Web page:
Prices realized from the major coin auctions are often the best sources for up to date pricing, especially for high-end coins. Auction prices realized can be found on the websites of each of the major auction companies. The PCGS website also lists auction prices realized from the major coin auctions. But, use caution, because there are high-end coins and low-end coins of the same grade selling at auction. Inferior coins will sell for bargain prices, while premium quality coins for a grade will often sell for substantial price premiums. Premium quality coins are those designated by “+” grades from PCGS and NGC and green oval stickers affixed to PCGS and NGC holders by CAC.

The one wholesale price guide that all the dealers across the country use, that’s been around since 1963, is the Coin Dealer Newsletter, also known as the “Greysheet.” This guide is known for pricing coins with a “bid” and “ask” listing for each coin issue. Non-coin dealers can subscribe to this publication, as well as dealers. Prices in the Greysheet represent coins that are “solid for the grade.” Premium quality coins often trade for higher prices than listed in this dealer-to-dealer price guide. And the publisher even welcomes calls from subscribers to discuss values of specific coins.

The last tool you’ll find helpful is a grading guide for coins. There are several. Most of them have photographs showing coin details with descriptions of their grades. They will also explain the numerical grading system used for coins, which uses the number “70” as perfection in all respects. These books include, the Official Guide to Coin Grading and Counterfeit Detection by PCGS, The Official American Numismatic Association Grading Standards for United States Coins, published by Whitman Publishing, Making the Grade, by Coin World’s Coin Values, Photograde, by James F. Ruddy, and Grading Coins by Photographs, by Q. David Bowers. There are also several other coin grading guides, in print and online.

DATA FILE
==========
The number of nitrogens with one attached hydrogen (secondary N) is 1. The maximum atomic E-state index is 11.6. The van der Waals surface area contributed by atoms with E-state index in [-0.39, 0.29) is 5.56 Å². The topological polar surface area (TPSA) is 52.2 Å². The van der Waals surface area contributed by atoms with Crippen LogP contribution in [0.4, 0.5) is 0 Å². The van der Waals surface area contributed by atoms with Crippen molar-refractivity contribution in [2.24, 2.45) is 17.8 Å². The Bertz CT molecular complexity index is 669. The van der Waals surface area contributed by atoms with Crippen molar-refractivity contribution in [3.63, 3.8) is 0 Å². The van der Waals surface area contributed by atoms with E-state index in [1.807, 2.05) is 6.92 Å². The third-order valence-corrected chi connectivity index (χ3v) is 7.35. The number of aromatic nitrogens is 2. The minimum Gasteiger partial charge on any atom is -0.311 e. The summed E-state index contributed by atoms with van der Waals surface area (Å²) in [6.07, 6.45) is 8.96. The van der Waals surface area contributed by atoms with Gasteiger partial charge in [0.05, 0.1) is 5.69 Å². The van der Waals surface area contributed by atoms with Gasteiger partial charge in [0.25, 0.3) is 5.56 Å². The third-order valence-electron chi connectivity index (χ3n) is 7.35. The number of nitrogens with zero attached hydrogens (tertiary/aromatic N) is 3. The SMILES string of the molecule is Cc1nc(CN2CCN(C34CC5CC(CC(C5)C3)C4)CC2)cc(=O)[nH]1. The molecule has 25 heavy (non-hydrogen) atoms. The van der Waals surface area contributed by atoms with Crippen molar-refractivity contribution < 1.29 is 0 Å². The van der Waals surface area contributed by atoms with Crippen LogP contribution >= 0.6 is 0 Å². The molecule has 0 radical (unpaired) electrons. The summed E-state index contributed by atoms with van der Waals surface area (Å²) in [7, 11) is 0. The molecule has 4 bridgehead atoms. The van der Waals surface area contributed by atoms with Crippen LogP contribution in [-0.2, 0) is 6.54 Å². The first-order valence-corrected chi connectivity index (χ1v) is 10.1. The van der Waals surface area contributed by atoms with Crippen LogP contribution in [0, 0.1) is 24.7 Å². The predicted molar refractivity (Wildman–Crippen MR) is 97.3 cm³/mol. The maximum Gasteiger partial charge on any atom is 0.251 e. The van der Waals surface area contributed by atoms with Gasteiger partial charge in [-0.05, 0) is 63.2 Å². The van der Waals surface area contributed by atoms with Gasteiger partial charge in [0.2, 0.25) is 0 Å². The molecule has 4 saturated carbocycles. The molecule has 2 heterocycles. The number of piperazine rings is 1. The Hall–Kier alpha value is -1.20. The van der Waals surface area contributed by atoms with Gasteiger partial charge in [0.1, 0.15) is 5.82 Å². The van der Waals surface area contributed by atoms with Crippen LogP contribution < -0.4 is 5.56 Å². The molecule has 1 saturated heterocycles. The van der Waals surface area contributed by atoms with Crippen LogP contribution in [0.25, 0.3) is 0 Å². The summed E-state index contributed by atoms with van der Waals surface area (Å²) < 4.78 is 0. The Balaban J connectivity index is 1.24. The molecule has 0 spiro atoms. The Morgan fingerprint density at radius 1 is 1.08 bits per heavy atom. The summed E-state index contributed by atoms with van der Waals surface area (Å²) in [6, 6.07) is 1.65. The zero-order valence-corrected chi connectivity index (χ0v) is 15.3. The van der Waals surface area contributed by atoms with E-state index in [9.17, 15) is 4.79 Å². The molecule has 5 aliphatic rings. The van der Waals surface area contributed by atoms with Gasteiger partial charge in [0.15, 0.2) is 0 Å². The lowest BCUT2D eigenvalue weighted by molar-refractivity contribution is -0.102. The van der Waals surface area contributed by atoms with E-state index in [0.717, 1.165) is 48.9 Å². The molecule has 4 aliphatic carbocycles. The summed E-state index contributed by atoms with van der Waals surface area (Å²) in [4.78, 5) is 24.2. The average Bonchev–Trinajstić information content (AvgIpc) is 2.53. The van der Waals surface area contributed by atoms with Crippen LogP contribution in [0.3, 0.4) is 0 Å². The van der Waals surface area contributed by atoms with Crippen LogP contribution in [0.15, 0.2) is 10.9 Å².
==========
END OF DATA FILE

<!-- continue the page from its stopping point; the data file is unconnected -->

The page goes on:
So, the basic tools you’ll need in order to develop an understanding of how the coin market works are the Redbook, a price guide, and a grading guide. Again, you don’t have to become an expert, especially at coin grading, but you’ll do yourself a big favor by learning these basics of the coin market. “Buy the book before the coin,” has been said often in numismatics. You’ll also find that it’s a good idea to team up with a coin dealer who you believe in.

Mark Ferguson was a coin grader for PCGS , a market analyst for Coin Values and has been a coin dealer for more than 40 years. He has written for the ANA, Coin Dealer Newsletter, Coin World, Numismatic News, , Coin Values, The Numismatist and currently has a weekly column on CoinWeek. Mark can be reached at Mark Ferguson Rare Coins ( www.mfrarecoins.com)

Mark Ferguson
Mark Fergusonhttps://www.mfrarecoins.com/
Mark Ferguson was a coin grader for PCGS, a market analyst for Coin Values, and has been a coin dealer for more than 40 years. He has written for Coin Dealer Newsletter, Coin World, Numismatic News, Coin Values, and The Numismatist.

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  1. I realize that this article was written in an attempt to assist mewbies, but really… Buying a few price guides and a grading guide WILL NOT help a raw novice, only mislead him into thinking that getting fair value for coins is straightforward.

    A newbie needs to find a mentor, then figure out which dealers can be trusted, are knowledgeable, and interested in cultivating him as a customer. Having every price guide known to man won’t help if the collector cannot grade coins. Every experienced collector knows that top-tier slabbed coins vary all over the place in terms of quality for the grade. So, learn to grade what you want to collect (or be willing to take repeated financial hits)—this will necessitate physically looking at LOTS (thousands) of coins; simply looking at pictures in books or on a computer monitor won’t do the trick.

    Another very important point is the need to exercise self-control: do your homework with respect to grade, market price, scarcity, etc., before making a purchase. Good coins sell themselves. The problem with the present coin market is that 90% of what is currently available consists of coins that are not nice for their grades. When choosing coins for one’s collection, patience is a great virtue.